Italy Acquires Two FSRUs to Replace Russian Gas Imports
Italian energy company Snam completed agreements to acquire two LNG vessels from Golar that will become Italy’s first FSRU units. In March, the Italian government said it had mandated Snam to begin negotiations to bring the FSRU capabilities to the country as part of its effort to decrease its dependence on Russian gas.
Under the agreement announced today, Snam will pay $350 million for the Golar Tundra, which was built in 2015 and can operate as either an FSRU or as it is currently sailing as an LNG carrier. Snam will take delivery of the vessel but lease it back to Golar for a limited period of time after the closing while Golar assists in the port preparation for the vessel. They expect it will start operations as an FSRU during the spring of 2023, making it Italy’s first FSRU.
“With the purchase of the Golar Tundra, Snam is taking a decisive step to enhance the security and diversification of Italy’s energy supplies,” said Stefano Venier, CEO of Snam. “The role of the new FSRU for the benefit of our country will be essential: alone it will contribute to about 6.5 percent of domestic needs thus bringing the country’s regasification capacity to over 25 percent of the demand.”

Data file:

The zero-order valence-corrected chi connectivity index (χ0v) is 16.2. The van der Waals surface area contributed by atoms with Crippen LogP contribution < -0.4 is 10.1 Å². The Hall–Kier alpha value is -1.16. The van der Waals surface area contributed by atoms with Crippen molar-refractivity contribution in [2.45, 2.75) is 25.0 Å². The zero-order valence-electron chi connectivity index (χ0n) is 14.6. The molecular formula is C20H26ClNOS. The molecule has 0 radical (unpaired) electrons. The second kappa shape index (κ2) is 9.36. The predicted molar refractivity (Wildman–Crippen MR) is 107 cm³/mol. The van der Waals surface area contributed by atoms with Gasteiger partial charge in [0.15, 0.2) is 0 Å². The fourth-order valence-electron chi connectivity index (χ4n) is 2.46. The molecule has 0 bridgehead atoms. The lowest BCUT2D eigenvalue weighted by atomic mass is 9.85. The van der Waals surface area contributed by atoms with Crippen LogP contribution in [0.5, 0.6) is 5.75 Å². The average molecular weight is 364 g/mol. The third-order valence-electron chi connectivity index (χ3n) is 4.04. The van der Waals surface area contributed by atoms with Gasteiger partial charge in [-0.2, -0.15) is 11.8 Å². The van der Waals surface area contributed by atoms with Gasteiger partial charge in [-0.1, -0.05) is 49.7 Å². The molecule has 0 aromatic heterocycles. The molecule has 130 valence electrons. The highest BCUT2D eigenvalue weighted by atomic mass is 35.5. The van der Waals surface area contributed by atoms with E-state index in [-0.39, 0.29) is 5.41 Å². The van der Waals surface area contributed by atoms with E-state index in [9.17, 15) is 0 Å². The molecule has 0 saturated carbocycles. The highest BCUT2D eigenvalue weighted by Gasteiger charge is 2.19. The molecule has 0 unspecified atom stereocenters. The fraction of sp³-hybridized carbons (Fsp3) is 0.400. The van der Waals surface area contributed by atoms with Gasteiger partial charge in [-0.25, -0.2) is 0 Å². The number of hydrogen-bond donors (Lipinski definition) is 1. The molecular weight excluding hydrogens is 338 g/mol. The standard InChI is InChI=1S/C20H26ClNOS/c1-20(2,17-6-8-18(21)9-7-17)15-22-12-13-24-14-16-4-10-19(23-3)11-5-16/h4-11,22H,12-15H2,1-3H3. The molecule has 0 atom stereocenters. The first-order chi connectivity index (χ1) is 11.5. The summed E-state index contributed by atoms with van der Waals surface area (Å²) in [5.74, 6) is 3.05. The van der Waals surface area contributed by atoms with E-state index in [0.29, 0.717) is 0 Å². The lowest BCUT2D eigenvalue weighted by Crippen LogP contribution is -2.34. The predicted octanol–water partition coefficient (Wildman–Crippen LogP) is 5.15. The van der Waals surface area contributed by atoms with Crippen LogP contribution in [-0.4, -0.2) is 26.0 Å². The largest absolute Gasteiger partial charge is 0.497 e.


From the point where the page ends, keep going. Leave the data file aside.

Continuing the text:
In March, Italy’s Ecological Transition Minister Roberto Cingolani predicted it would take up to three years for the country to fully replace Russian gas. Italy currently imports over 90 percent of its gas from Russia, but the minister said they were undertaking moves to diversify their energy supplies by increasing LNG imports from the United States, Qatar, and Mozambique. As part of the effort, he announced the mandate for Snam to establish the import terminals located close to existing pipelines and major industrial centers.
Snam said the plan for the Golar Tundra is to position it in central-northern Italy, close to the areas with the greatest gas consumption to maximize its regasification capacity. The vessel has a storage capacity of around 170,000 cubic meters of LNG and a continuous regasification capacity of 5 billion cubic meters per year.
“Today’s announced sale marks the second transaction between Golar and Snam for two independent FSRU projects in Italy in a short period of time,” said Karl Fredrik Staubo, CEO of Golar. “We are pleased to work with Snam for the successful start-up of the LNG terminals, and to contribute to Europe’s drive towards energy security."
The companies in mid-May signed an agreement for Snam to acquire the existing LNG carrier Golar Arctic. Snam is spending $286 million for the vessel that was built in 2003 and as part of the agreement, Golar will oversee the conversion into an FSRU. The conversion is expected to take about two years after which the vessel will have a storage capacity of up to 140,000 cubic meters. Snam plans to install the Golar Arctic in the port area of Portovesme, in Sardinia, as part of a project to supply the island with energy.
Demand for FSRU units has been growing as Europe moves to build its energy independence from Russia. Italy follows the example set by the Netherlands and Germany both of which have contracted for multiple FSRUs starting later this year. Finland and Estonia jointly arranged for an FSRU which will supply both countries and provide additional capacity for others in Eastern Europe.